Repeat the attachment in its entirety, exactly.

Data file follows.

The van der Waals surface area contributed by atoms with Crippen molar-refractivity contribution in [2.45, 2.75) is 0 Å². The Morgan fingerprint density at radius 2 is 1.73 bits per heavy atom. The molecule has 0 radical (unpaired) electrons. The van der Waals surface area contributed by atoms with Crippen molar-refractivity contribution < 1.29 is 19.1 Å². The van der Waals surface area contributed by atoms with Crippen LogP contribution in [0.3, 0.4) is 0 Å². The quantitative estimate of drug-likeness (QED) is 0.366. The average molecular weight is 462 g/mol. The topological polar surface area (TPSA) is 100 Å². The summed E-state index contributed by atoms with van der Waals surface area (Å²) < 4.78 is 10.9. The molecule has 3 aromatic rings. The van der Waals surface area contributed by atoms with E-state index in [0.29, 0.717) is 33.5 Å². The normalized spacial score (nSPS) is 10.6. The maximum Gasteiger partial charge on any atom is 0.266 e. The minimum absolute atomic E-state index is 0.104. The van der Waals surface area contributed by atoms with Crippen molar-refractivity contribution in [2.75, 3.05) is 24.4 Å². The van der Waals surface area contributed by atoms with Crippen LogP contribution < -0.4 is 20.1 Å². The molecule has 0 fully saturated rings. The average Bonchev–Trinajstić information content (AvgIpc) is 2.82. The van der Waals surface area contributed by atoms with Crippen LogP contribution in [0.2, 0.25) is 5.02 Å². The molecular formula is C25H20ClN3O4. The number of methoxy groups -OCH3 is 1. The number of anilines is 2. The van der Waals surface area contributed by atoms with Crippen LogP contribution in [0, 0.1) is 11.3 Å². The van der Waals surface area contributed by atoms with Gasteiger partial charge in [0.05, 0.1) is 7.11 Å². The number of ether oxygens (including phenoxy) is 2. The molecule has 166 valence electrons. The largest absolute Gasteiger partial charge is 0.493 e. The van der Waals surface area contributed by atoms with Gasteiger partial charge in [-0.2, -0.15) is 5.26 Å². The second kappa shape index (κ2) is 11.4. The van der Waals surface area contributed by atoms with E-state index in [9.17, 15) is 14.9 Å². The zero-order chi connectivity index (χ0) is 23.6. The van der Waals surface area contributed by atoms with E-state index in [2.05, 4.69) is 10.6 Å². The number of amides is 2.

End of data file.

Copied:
The van der Waals surface area contributed by atoms with Crippen molar-refractivity contribution in [2.45, 2.75) is 0 Å². The Morgan fingerprint density at radius 2 is 1.73 bits per heavy atom. The molecule has 0 radical (unpaired) electrons. The van der Waals surface area contributed by atoms with Crippen molar-refractivity contribution < 1.29 is 19.1 Å². The van der Waals surface area contributed by atoms with Crippen LogP contribution in [0.3, 0.4) is 0 Å². The quantitative estimate of drug-likeness (QED) is 0.366. The average molecular weight is 462 g/mol. The topological polar surface area (TPSA) is 100 Å². The summed E-state index contributed by atoms with van der Waals surface area (Å²) < 4.78 is 10.9. The molecule has 3 aromatic rings. The van der Waals surface area contributed by atoms with E-state index in [0.29, 0.717) is 33.5 Å². The normalized spacial score (nSPS) is 10.6. The maximum Gasteiger partial charge on any atom is 0.266 e. The minimum absolute atomic E-state index is 0.104. The van der Waals surface area contributed by atoms with Crippen molar-refractivity contribution in [2.75, 3.05) is 24.4 Å². The van der Waals surface area contributed by atoms with Crippen LogP contribution < -0.4 is 20.1 Å². The molecule has 0 fully saturated rings. The average Bonchev–Trinajstić information content (AvgIpc) is 2.82. The van der Waals surface area contributed by atoms with Crippen LogP contribution in [0.2, 0.25) is 5.02 Å². The molecular formula is C25H20ClN3O4. The number of methoxy groups -OCH3 is 1. The number of anilines is 2. The van der Waals surface area contributed by atoms with Crippen LogP contribution in [0, 0.1) is 11.3 Å². The van der Waals surface area contributed by atoms with Gasteiger partial charge in [0.05, 0.1) is 7.11 Å². The number of ether oxygens (including phenoxy) is 2. The molecule has 166 valence electrons. The largest absolute Gasteiger partial charge is 0.493 e. The van der Waals surface area contributed by atoms with Gasteiger partial charge in [-0.2, -0.15) is 5.26 Å². The second kappa shape index (κ2) is 11.4. The van der Waals surface area contributed by atoms with E-state index in [9.17, 15) is 14.9 Å². The zero-order chi connectivity index (χ0) is 23.6. The van der Waals surface area contributed by atoms with E-state index in [2.05, 4.69) is 10.6 Å². The number of amides is 2.